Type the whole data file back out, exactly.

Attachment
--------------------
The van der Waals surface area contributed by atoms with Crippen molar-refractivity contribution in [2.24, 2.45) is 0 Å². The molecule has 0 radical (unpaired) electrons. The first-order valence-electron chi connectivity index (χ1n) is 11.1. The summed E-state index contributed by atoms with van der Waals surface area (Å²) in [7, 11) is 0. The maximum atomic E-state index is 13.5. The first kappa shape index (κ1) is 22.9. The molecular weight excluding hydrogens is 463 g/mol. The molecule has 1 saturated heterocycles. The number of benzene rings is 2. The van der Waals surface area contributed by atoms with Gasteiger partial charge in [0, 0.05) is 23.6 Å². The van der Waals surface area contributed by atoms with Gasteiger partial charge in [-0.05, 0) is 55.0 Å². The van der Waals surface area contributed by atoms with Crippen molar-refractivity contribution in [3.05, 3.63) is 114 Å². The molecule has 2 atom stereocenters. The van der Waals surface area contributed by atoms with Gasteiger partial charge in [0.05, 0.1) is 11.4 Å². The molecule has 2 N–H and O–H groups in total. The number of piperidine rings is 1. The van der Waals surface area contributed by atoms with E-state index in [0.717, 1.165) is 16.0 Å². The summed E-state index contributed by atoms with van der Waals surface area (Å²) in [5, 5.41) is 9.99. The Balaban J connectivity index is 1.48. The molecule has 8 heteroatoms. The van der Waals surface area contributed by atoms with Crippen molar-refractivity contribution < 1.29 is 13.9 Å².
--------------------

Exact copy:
The van der Waals surface area contributed by atoms with Crippen molar-refractivity contribution in [2.24, 2.45) is 0 Å². The molecule has 0 radical (unpaired) electrons. The first-order valence-electron chi connectivity index (χ1n) is 11.1. The summed E-state index contributed by atoms with van der Waals surface area (Å²) in [7, 11) is 0. The maximum atomic E-state index is 13.5. The first kappa shape index (κ1) is 22.9. The molecular weight excluding hydrogens is 463 g/mol. The molecule has 1 saturated heterocycles. The number of benzene rings is 2. The van der Waals surface area contributed by atoms with Gasteiger partial charge in [0, 0.05) is 23.6 Å². The van der Waals surface area contributed by atoms with Gasteiger partial charge in [-0.05, 0) is 55.0 Å². The van der Waals surface area contributed by atoms with Crippen molar-refractivity contribution in [3.05, 3.63) is 114 Å². The molecule has 2 atom stereocenters. The van der Waals surface area contributed by atoms with Gasteiger partial charge in [0.05, 0.1) is 11.4 Å². The molecule has 2 N–H and O–H groups in total. The number of piperidine rings is 1. The van der Waals surface area contributed by atoms with E-state index in [0.717, 1.165) is 16.0 Å². The summed E-state index contributed by atoms with van der Waals surface area (Å²) in [5, 5.41) is 9.99. The Balaban J connectivity index is 1.48. The molecule has 8 heteroatoms. The van der Waals surface area contributed by atoms with Crippen molar-refractivity contribution < 1.29 is 13.9 Å².